Sullivan, also owner of Hudson House Galleries in Funkstown, often works until 2 or 3 a.m., or gets an early start to the day at 5:30 a.m. before heading across Baltimore Street to his shop at 9 a.m. Still, he has a backlog of three to six months, even with bringing in outside help as projects warrant.

"If a piece is worth $10,000 or if the piece is worth $1,000, the same time, effort and materials need to be used to repair it," he says. "The customer needs to decide if it's worthwhile to them."

When Nash meets with a client, her first question is what they want to see done to the wallpaper or other parchment she will rehabilitate.

There is a big difference between stabilizing paper, making it look better and making it look good enough to frame, and it's a tough negotiation for any conservator.

Unlike Sullivan, however, Nash doesn't have to worry about techniques that change in time. Following time-tested Japanese methods of conservation, she does not make any change to a piece that can not later be reversed.

"You're never the last person to fix something, never," she says. "Somebody is going to come along in 50 or 100 years to fix it again, and if you use something that is, like Elmer's glue, that is insoluble, you've ruined it."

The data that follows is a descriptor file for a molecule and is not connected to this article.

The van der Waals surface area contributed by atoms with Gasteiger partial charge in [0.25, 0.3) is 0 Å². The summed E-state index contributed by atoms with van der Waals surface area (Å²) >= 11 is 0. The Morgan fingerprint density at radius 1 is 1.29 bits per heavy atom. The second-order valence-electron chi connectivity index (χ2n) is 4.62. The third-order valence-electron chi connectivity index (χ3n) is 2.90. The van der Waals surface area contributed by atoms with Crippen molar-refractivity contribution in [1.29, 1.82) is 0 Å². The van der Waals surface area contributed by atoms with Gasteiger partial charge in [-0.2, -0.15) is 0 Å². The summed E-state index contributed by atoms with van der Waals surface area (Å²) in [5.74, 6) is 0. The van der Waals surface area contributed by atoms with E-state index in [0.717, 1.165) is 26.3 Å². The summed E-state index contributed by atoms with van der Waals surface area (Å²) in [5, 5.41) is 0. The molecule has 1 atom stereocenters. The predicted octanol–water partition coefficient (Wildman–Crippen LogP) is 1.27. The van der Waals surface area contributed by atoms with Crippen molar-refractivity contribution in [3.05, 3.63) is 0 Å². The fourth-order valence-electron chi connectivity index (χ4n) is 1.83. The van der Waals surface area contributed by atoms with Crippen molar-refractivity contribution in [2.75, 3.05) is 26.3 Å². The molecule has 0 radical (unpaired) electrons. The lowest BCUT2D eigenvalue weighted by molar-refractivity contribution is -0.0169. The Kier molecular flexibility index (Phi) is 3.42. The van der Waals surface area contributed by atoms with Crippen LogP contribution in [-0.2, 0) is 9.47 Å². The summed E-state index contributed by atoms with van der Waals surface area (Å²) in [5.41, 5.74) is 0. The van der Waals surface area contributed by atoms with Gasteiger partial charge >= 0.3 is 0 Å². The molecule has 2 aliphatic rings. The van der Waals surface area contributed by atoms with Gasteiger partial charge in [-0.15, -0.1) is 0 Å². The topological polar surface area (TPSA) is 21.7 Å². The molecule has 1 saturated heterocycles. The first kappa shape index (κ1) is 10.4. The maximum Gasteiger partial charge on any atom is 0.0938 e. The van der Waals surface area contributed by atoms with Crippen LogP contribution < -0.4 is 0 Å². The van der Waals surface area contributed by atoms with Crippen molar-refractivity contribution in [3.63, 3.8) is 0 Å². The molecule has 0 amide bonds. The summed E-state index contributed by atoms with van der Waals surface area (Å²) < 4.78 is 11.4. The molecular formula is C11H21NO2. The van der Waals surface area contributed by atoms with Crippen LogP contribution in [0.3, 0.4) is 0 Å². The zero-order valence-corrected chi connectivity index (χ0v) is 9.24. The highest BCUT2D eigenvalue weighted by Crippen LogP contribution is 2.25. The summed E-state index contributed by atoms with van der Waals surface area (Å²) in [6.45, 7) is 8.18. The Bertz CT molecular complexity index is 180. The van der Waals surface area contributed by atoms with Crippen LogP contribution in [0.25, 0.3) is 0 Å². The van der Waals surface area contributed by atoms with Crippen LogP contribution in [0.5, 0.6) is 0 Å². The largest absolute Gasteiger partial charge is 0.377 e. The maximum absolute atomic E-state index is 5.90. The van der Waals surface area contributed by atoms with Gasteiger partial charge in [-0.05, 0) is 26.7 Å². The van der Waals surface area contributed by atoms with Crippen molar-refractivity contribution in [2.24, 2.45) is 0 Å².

Just as techniques have changed, damages encountered by restorers shift from era to era. Nicotine may have been a scourge for a time, but now Sullivan wonders what he will encounter next.

This is why a new, more expansive workshop under construction features a state-of-the-art air filtration system.

"We're dealing with a time in history (now) where we don't know about what the suns rays are doing, we don't know about ozone, we don't know what is swirling around in the air. And we don't know what it's going to do," he says.

For Nash, just the passage of time can wreak havoc on paper, particularly low-grade specimens with a high acid content that increases naturally as it ages.

Another foe? Sunlight, and not just because exposure to its bright glare can fade papers.

"You know how a laser beam cuts things? Kind of, in a sense, that's what light does," Nash says. "It's like leaving a newspaper in sunshine for two or three hours. You can see it start to turn brown already."

With the breadth of restoration challenges, Woods says specialization in the field is amazing.

There are some, for instance, who dedicate their career to taking a bleached piece of furniture and restoring its rich mahogany color.

And since dealing in antiques is big business, the outcome of a restoration can mean the difference between a financial boom or bust.

"We're talking thousands of dollars, sometimes a lot more depending on what the piece is," Woods says. "It's all very, very tricky, what's done and how well it's done. And that ultimately depends on whether the price goes up or down, whether it's a good restoration or a bad one."